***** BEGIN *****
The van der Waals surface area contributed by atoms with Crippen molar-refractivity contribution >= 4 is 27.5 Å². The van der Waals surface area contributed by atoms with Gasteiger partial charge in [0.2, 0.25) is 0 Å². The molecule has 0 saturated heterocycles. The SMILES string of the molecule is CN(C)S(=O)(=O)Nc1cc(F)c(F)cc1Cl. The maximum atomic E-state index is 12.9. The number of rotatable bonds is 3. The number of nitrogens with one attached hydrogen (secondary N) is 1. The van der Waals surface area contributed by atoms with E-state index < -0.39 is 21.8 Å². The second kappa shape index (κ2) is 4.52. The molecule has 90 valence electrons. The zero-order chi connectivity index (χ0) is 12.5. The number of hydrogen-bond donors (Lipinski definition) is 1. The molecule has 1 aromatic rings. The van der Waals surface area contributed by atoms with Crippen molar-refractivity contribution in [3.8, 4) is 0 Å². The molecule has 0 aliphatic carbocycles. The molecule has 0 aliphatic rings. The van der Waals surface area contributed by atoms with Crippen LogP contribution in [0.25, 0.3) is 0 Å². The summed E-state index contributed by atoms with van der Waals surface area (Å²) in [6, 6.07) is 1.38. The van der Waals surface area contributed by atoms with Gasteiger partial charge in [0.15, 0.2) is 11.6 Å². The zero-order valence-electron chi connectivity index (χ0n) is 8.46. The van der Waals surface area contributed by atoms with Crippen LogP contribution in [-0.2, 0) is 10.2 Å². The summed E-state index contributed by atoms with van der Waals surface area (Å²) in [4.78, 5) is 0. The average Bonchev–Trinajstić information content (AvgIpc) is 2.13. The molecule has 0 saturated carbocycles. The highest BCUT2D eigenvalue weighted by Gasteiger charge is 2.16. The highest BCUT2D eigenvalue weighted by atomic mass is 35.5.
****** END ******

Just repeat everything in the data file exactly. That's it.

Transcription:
The van der Waals surface area contributed by atoms with Crippen molar-refractivity contribution >= 4 is 27.5 Å². The van der Waals surface area contributed by atoms with Gasteiger partial charge in [0.2, 0.25) is 0 Å². The molecule has 0 saturated heterocycles. The SMILES string of the molecule is CN(C)S(=O)(=O)Nc1cc(F)c(F)cc1Cl. The maximum atomic E-state index is 12.9. The number of rotatable bonds is 3. The number of nitrogens with one attached hydrogen (secondary N) is 1. The van der Waals surface area contributed by atoms with E-state index < -0.39 is 21.8 Å². The second kappa shape index (κ2) is 4.52. The molecule has 90 valence electrons. The zero-order chi connectivity index (χ0) is 12.5. The number of hydrogen-bond donors (Lipinski definition) is 1. The molecule has 1 aromatic rings. The van der Waals surface area contributed by atoms with Crippen molar-refractivity contribution in [3.8, 4) is 0 Å². The molecule has 0 aliphatic carbocycles. The molecule has 0 aliphatic rings. The van der Waals surface area contributed by atoms with Crippen LogP contribution in [0.25, 0.3) is 0 Å². The summed E-state index contributed by atoms with van der Waals surface area (Å²) in [6, 6.07) is 1.38. The van der Waals surface area contributed by atoms with Gasteiger partial charge in [0.15, 0.2) is 11.6 Å². The zero-order valence-electron chi connectivity index (χ0n) is 8.46. The van der Waals surface area contributed by atoms with Crippen LogP contribution in [-0.2, 0) is 10.2 Å². The summed E-state index contributed by atoms with van der Waals surface area (Å²) in [4.78, 5) is 0. The average Bonchev–Trinajstić information content (AvgIpc) is 2.13. The molecule has 0 saturated carbocycles. The highest BCUT2D eigenvalue weighted by Gasteiger charge is 2.16. The highest BCUT2D eigenvalue weighted by atomic mass is 35.5.